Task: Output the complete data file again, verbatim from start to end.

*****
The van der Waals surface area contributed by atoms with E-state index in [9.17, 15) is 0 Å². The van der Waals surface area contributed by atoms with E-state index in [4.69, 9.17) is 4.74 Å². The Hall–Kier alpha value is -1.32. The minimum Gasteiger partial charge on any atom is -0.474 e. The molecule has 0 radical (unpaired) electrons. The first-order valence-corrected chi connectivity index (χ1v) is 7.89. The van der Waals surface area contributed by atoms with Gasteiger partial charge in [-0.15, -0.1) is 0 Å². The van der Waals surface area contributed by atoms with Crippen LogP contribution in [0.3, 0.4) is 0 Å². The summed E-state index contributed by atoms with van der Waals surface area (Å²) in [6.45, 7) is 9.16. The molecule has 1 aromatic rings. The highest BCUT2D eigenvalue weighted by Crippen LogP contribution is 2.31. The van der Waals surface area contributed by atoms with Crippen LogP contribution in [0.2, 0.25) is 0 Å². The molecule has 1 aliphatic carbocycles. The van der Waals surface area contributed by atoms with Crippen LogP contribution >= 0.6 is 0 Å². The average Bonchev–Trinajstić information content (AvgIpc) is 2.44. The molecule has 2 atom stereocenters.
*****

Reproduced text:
The van der Waals surface area contributed by atoms with E-state index in [9.17, 15) is 0 Å². The van der Waals surface area contributed by atoms with E-state index in [4.69, 9.17) is 4.74 Å². The Hall–Kier alpha value is -1.32. The minimum Gasteiger partial charge on any atom is -0.474 e. The molecule has 0 radical (unpaired) electrons. The first-order valence-corrected chi connectivity index (χ1v) is 7.89. The van der Waals surface area contributed by atoms with Gasteiger partial charge in [-0.15, -0.1) is 0 Å². The van der Waals surface area contributed by atoms with Crippen LogP contribution in [0.3, 0.4) is 0 Å². The summed E-state index contributed by atoms with van der Waals surface area (Å²) in [6.45, 7) is 9.16. The molecule has 1 aromatic rings. The highest BCUT2D eigenvalue weighted by Crippen LogP contribution is 2.31. The van der Waals surface area contributed by atoms with Crippen LogP contribution in [0.2, 0.25) is 0 Å². The molecule has 1 aliphatic carbocycles. The van der Waals surface area contributed by atoms with Crippen LogP contribution >= 0.6 is 0 Å². The average Bonchev–Trinajstić information content (AvgIpc) is 2.44. The molecule has 2 atom stereocenters.